I was recently offered to try out the BIQU Hermit Crab CAN. This was great timing as one of my printers was down due to a bad thermistor cable in the cable drag chain. I was in the process of removing the wiring and also replacing the drag chain to an open style which allows me to open up each segment and easily add or remove wires.
What is the Hermit Crab?
The Hermit Crab is a quick change tool, which allows you to easily and quickly change out your tool. For example, you can change to a FDM extruder, or a laser engraver, or a cutting tool, or whatever you want. The CAN version uses just one USB-C cable (doesn't use USB protocol, just uses that style cable for convenience). The USB-C cable carries the data and power to the hotend. The CAN version has a bunch of nice features such as accelerometer, Neopixel RGB LEDs, and TMC2209 stepper driver.
In this photo, you can see my current setup as I'm in the process of rewiring. I've got an Orbiter extruder with a "Hero Me" mount, using an inductive probe, and also an accelerometer attached (but no wires hooked up as there are too many wires to leave connected to it). You can also see the open style drag chain that I was talking about, with a few of the segments open.
Here's the plan with the new setup. Use the BIQU Hermit Crab CAN and while I'm at it, switch out to the BIQU H2 extruder/hotend. Instead of having a bunch of various wires going to my hotend assembly, I would just have one single USB-C cable.
|Setting up H2 and Hermit Crab CAN. You can see the CAN hat on top of the Raspberry Pi, as well as the CAN Power interface board that adds power to the interface|
|Duet 2 Wifi board|
|"make menuconfig" configuration for Hermit Crab firmware|
|Simple to add or remove a tool head|
|Going from a bunch of different wires to just one cable. Yes, I know there are multiple wires inside of the cable sheath but from my point of view, it's just one cable.|
|23mm thick with both plates|
Also, Klipper is known to have issues with having a probe on one MCU and the Z steppers on a different one. I've ran into multiple warnings of communication timeout during probing. You can find more information here: Multiple Micro-controller Homing and Probing - Klipper documentation (klipper3d.org) . Here's the text from that page:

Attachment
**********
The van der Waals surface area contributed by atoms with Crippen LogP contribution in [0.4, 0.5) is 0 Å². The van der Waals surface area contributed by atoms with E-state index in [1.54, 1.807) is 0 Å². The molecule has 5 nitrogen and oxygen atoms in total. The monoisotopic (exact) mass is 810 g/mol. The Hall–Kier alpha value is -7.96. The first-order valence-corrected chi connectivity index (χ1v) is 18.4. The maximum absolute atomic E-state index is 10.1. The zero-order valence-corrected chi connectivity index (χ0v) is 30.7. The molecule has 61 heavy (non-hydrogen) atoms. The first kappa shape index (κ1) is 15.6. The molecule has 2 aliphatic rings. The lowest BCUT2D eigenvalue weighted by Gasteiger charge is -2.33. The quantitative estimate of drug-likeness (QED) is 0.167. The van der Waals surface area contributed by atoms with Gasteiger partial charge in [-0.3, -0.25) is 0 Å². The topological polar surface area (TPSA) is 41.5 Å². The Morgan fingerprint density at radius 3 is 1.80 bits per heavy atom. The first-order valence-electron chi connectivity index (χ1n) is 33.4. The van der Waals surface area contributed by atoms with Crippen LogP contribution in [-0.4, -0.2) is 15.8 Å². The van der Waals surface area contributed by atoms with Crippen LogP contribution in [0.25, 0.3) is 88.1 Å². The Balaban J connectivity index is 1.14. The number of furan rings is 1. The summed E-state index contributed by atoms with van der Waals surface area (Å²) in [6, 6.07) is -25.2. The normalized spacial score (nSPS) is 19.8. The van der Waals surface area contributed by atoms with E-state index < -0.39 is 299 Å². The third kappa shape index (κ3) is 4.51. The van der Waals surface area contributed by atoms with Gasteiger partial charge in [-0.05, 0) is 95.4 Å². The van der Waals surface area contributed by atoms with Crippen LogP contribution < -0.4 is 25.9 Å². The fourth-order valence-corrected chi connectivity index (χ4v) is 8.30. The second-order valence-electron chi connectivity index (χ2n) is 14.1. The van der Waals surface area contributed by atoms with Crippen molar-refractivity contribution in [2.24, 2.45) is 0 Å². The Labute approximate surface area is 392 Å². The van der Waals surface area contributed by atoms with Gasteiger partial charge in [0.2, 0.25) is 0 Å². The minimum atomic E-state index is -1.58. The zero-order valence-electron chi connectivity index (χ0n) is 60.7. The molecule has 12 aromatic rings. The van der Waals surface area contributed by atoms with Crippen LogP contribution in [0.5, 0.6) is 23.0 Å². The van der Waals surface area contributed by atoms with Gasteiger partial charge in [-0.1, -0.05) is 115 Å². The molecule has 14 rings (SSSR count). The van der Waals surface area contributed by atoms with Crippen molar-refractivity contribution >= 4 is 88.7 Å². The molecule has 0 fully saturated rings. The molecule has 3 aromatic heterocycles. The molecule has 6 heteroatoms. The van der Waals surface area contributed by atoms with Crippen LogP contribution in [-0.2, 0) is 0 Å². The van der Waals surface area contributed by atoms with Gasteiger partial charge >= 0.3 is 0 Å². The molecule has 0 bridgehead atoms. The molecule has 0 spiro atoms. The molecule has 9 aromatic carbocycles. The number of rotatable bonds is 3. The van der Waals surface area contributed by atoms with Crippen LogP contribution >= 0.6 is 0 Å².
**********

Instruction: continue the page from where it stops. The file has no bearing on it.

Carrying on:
This feature can be useful to simplify wiring, as it may be more convenient to attach an endstop or probe to a closer micro-controller. However, using this feature may result in "overshoot" of the stepper motors during homing and probing operations.
The overshoot occurs due to possible message transmission delays between the micro-controller monitoring the endstop and the micro-controllers moving the stepper motors. The Klipper code is designed to limit this delay to no more than 25ms. (When multi-mcu homing is activated, the micro-controllers send periodic status messages and check that corresponding status messages are received within 25ms.)
Overall, I would have to say that my experience has been positive. I've got a working printer that has simplified maintenance and gives me flexibility to change out the tools on my printer. The biggest change for me is going from RepRapFirmware to Klipper. A couple of features that I miss include the ability to have a macro that runs in the background (daemon macro), the ability to perform actions while waiting for the printer to heat, and the ability to make changes on the fly (every configuration in RepRapFirmware is just gcode, whereas config changes in Klipper require restarting the Klipper service). The new benefits of Klipper include faster data transfers (Duet uses a slow ESP8266 module, Raspberry Pi has faster wifi), a nice LCD UI via KlipperScreen, as well as simpler resonance tuning and the ability to run on additional boards.
I haven't had a chance to mount other tools yet as of this time of writing, but I plan on trying out various setups such as using a cutter tool to cut vinyl, and trying out a pen as well. This particular printer is in my office so I have no plans of attaching a laser module to it as laser etching produces lots of smoke and fumes.
I would not recommend this to the average 3D printer user but would recommend it for advanced users. It does involve a lot of knowledge, figuring out how to mount everything, wire everything up and setting up the firmware for it. There are several use cases I can think of. Perhaps you have a multi-filament hotend you want to use one day, and then another day you just want to use a high-end single filament hotend. You can easily do that with the Hermit Crab. Also, if you want to have a hybrid FDM printer and laser engraver/cutter you can easily setup that up with the Hermit Crab as well. Or if you really like the idea of reducing the number of wires you need to connect to your print carriage as well as having an accelerometer and RGB lights, the Hermit Crab CAN version will do that for you.